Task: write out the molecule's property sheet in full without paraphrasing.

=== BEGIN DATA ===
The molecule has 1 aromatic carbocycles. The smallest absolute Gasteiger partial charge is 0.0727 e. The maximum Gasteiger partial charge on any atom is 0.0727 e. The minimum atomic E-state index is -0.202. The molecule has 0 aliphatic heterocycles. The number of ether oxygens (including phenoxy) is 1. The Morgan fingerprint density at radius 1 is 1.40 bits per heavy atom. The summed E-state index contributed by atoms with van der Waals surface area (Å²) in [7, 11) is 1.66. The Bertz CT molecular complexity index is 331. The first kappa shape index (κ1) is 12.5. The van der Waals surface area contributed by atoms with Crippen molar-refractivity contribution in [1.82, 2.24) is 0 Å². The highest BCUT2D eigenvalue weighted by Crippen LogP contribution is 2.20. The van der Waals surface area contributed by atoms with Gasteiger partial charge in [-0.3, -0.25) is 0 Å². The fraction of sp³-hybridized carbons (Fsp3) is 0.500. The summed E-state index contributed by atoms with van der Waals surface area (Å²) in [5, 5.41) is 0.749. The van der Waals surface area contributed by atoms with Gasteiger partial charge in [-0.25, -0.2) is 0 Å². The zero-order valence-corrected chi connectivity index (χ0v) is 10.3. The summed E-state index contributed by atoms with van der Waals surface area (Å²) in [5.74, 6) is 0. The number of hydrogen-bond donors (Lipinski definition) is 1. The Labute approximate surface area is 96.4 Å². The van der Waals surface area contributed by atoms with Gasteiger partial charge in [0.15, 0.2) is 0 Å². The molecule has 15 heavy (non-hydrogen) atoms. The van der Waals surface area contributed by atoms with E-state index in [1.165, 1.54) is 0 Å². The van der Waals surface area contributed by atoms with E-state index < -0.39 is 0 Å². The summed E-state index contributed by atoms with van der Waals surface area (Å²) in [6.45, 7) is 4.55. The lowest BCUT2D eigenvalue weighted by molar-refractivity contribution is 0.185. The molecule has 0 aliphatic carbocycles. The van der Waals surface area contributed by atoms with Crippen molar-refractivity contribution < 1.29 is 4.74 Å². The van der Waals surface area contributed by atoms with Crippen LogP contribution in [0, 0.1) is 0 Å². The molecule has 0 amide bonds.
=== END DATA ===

The molecule has 1 aromatic carbocycles. The smallest absolute Gasteiger partial charge is 0.0727 e. The maximum Gasteiger partial charge on any atom is 0.0727 e. The minimum atomic E-state index is -0.202. The molecule has 0 aliphatic heterocycles. The number of ether oxygens (including phenoxy) is 1. The Morgan fingerprint density at radius 1 is 1.40 bits per heavy atom. The summed E-state index contributed by atoms with van der Waals surface area (Å²) in [7, 11) is 1.66. The Bertz CT molecular complexity index is 331. The first kappa shape index (κ1) is 12.5. The van der Waals surface area contributed by atoms with Crippen molar-refractivity contribution in [1.82, 2.24) is 0 Å². The highest BCUT2D eigenvalue weighted by Crippen LogP contribution is 2.20. The van der Waals surface area contributed by atoms with Gasteiger partial charge in [-0.3, -0.25) is 0 Å². The fraction of sp³-hybridized carbons (Fsp3) is 0.500. The summed E-state index contributed by atoms with van der Waals surface area (Å²) in [5, 5.41) is 0.749. The van der Waals surface area contributed by atoms with Gasteiger partial charge in [-0.25, -0.2) is 0 Å². The zero-order valence-corrected chi connectivity index (χ0v) is 10.3. The summed E-state index contributed by atoms with van der Waals surface area (Å²) in [5.74, 6) is 0. The number of hydrogen-bond donors (Lipinski definition) is 1. The Labute approximate surface area is 96.4 Å². The van der Waals surface area contributed by atoms with Gasteiger partial charge in [0.15, 0.2) is 0 Å². The molecule has 15 heavy (non-hydrogen) atoms. The van der Waals surface area contributed by atoms with E-state index in [1.165, 1.54) is 0 Å². The van der Waals surface area contributed by atoms with E-state index < -0.39 is 0 Å². The summed E-state index contributed by atoms with van der Waals surface area (Å²) in [6.45, 7) is 4.55. The lowest BCUT2D eigenvalue weighted by molar-refractivity contribution is 0.185. The molecule has 0 aliphatic carbocycles. The van der Waals surface area contributed by atoms with Crippen molar-refractivity contribution < 1.29 is 4.74 Å². The van der Waals surface area contributed by atoms with Crippen LogP contribution in [0, 0.1) is 0 Å². The molecule has 0 amide bonds.